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What are Male Breast Cancer Symptoms?

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  • Written By: wiseGEEK Writer
  • Edited By: O. Wallace
  • Last Modified Date: 19 December 2017
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Male breast cancer is not that common, and most men don’t think about male breast cancer symptoms because the occurrence of the illness is rare. Even though the condition only affects about 2,000 men in the US per year, it is still an important illness. Knowing the symptoms is additionally valuable because so many men don’t think to report early symptoms, and this makes them more likely to see their doctors when the cancer is at a more advanced stage. Obviously advanced stage cancer has greater risk of metastasizing or spreading to other parts of the body, and in end stages the disease may have progressed too much to be cured.

It might help to know which men are most likely to develop male breast cancer symptoms, and there are some fairly identifiable risk factors. First, most people who have this cancer develop it in the 60s-70s and they could have suffered at some point in life enlargement of the breast. This is often due to hormone treatment, but it can also be caused by conditions like Klinefelter’s syndrome. It may be the case that some men have higher estrogen levels than is normal in most men, and they have lower male hormones, which are called androgens. A strong history of female relatives with breast cancer might lead to increased risk of men developing the condition, too.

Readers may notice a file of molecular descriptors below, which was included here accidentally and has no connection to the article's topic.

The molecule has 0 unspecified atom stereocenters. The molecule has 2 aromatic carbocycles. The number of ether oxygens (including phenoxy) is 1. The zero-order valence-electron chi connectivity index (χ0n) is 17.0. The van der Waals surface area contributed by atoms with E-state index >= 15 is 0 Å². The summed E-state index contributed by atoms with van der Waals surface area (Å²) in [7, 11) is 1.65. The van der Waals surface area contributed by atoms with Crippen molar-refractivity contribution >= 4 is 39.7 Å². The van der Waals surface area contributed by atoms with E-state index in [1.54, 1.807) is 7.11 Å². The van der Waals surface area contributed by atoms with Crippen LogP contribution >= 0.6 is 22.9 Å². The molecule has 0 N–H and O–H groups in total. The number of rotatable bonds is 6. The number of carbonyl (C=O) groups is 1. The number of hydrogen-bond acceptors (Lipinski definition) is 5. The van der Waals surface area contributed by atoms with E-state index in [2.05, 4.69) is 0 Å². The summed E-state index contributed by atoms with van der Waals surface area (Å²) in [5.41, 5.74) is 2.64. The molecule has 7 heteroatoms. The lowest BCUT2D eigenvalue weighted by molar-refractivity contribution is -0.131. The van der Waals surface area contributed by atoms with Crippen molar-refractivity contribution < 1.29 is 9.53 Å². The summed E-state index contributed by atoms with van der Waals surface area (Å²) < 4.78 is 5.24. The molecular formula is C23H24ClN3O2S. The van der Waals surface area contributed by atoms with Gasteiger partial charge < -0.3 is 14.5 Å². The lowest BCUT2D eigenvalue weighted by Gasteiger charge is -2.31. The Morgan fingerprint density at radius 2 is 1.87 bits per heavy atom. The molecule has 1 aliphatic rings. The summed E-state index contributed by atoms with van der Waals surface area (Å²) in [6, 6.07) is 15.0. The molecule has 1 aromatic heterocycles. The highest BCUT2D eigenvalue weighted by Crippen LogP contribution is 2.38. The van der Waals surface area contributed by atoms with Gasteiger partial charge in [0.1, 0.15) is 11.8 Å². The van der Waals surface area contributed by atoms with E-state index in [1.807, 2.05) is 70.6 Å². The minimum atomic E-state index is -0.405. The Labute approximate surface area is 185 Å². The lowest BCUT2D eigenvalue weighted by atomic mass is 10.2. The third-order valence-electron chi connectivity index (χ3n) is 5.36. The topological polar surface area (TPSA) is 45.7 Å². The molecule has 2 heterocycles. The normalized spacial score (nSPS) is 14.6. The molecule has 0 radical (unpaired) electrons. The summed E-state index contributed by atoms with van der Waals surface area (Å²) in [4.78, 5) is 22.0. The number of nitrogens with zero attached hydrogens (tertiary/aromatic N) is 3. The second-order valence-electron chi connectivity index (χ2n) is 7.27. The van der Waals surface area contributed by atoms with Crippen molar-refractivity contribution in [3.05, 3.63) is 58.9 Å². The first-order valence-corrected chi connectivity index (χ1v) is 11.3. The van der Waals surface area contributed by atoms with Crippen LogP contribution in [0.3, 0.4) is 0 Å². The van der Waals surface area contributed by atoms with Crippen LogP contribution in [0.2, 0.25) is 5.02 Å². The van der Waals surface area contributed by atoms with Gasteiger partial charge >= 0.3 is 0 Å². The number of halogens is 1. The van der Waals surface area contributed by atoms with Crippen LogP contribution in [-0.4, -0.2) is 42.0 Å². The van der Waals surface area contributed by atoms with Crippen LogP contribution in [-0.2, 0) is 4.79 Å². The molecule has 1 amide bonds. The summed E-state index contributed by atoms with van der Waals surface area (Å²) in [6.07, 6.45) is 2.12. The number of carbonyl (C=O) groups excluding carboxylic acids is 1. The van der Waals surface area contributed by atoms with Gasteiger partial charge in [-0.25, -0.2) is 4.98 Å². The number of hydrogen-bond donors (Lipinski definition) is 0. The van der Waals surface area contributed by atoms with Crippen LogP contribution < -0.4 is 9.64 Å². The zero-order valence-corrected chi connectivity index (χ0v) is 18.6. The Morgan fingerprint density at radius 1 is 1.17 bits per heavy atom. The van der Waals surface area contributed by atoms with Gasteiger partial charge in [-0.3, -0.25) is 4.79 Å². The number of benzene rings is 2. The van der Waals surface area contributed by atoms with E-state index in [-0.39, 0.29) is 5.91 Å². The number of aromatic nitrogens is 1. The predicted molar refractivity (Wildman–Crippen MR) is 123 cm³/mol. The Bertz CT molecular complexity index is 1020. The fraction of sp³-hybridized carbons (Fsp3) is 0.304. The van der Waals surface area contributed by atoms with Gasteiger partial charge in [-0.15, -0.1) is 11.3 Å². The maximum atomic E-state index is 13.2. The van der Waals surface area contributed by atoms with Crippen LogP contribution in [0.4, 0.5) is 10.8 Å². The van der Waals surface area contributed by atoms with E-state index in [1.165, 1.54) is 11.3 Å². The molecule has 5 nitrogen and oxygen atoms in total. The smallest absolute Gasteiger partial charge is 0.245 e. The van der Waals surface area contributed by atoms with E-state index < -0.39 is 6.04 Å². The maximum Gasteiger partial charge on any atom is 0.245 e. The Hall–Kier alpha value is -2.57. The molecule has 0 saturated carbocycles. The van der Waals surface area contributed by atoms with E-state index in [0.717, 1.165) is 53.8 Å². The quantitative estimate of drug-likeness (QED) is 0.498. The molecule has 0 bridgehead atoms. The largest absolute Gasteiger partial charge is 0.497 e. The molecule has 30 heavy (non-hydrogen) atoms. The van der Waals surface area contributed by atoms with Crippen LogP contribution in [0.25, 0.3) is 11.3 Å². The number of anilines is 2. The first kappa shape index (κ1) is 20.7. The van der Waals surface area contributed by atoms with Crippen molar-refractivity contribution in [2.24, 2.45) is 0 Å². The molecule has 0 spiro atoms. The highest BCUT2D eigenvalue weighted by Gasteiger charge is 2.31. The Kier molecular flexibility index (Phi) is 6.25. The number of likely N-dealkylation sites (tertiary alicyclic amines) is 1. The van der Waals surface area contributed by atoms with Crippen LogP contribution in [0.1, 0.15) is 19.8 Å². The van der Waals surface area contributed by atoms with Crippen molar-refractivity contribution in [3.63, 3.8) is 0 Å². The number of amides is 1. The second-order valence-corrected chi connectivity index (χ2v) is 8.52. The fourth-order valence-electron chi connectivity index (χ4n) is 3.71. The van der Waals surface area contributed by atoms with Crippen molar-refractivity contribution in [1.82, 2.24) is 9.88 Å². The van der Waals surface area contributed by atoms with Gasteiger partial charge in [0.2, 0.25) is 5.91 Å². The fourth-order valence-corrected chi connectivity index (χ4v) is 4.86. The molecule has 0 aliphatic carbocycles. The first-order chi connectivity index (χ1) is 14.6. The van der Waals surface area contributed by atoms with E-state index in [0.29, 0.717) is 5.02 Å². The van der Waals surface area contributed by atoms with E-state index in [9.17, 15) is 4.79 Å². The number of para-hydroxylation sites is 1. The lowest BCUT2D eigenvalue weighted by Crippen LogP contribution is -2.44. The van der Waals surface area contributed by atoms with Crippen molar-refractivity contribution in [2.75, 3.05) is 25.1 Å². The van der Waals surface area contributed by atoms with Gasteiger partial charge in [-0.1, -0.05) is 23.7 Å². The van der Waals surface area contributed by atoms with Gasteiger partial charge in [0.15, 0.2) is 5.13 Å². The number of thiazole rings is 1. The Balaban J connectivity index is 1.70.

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Even without these risk factors, some men will get have male breast cancer symptoms and sometimes earlier than in their 60s. Usually the first symptom is a lump in one breast, and it is often located directly under the nipple. Performing a self-exam once a month or so can help men get familiar with how the chest feels (it’s often easiest to do this in the shower when the skin is wet). Sometimes a lump isn’t noticed but there is a spot on the breast that looks different. It might be wrinkled or have dimple that wasn’t there before. It could be covered with a rash or look red or scaly. Occasionally a nipple changes in appearance and begins to look inverted, or off center. The nipple could also seem to bleed from its center or have whitish discharge that easily comes out with squeezing.

These are all quite common male breast cancer symptoms and any one of them is a good reason to get to the doctor for an exam. Yet some men may still ignore them and they might over time develop other symptoms indicating spread of cancer, such as chronic aches and pains or a feeling like they have the flu. Weight loss that is rapid and unintentional can be a symptom, as can a feeling of ever-present fatigue.

Though this condition is rare, it is very important not to ignore male breast cancer symptoms. Just as for women, a self-exam each month is the best way to catch things early. If unclear how to do this, men should ask their doctors to show them how to do one. In absence of this advice, tips from a wife or close female relative can be useful.

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